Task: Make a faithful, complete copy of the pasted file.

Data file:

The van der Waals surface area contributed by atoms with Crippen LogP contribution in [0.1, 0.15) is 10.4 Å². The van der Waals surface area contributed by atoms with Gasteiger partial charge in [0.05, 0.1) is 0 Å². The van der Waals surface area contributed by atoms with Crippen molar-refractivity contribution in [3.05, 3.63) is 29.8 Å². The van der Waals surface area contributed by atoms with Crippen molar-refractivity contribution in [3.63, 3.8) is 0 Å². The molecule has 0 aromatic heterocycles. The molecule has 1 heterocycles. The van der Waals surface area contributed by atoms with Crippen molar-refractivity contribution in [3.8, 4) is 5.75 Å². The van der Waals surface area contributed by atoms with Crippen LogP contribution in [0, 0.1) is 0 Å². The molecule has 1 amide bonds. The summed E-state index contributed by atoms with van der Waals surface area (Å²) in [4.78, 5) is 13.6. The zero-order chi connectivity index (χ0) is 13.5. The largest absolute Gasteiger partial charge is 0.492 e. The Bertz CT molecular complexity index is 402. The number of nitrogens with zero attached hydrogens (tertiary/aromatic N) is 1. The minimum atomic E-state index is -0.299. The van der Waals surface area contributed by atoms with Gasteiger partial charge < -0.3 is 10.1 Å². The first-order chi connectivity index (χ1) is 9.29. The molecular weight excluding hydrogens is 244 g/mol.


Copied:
The van der Waals surface area contributed by atoms with Crippen LogP contribution in [0.1, 0.15) is 10.4 Å². The van der Waals surface area contributed by atoms with Gasteiger partial charge in [0.05, 0.1) is 0 Å². The van der Waals surface area contributed by atoms with Crippen molar-refractivity contribution in [3.05, 3.63) is 29.8 Å². The van der Waals surface area contributed by atoms with Crippen molar-refractivity contribution in [3.63, 3.8) is 0 Å². The molecule has 0 aromatic heterocycles. The molecule has 1 heterocycles. The van der Waals surface area contributed by atoms with Crippen molar-refractivity contribution in [3.8, 4) is 5.75 Å². The van der Waals surface area contributed by atoms with Crippen LogP contribution in [0, 0.1) is 0 Å². The molecule has 1 amide bonds. The summed E-state index contributed by atoms with van der Waals surface area (Å²) in [4.78, 5) is 13.6. The zero-order chi connectivity index (χ0) is 13.5. The largest absolute Gasteiger partial charge is 0.492 e. The Bertz CT molecular complexity index is 402. The number of nitrogens with zero attached hydrogens (tertiary/aromatic N) is 1. The minimum atomic E-state index is -0.299. The van der Waals surface area contributed by atoms with Gasteiger partial charge < -0.3 is 10.1 Å². The first-order chi connectivity index (χ1) is 9.29. The molecular weight excluding hydrogens is 244 g/mol.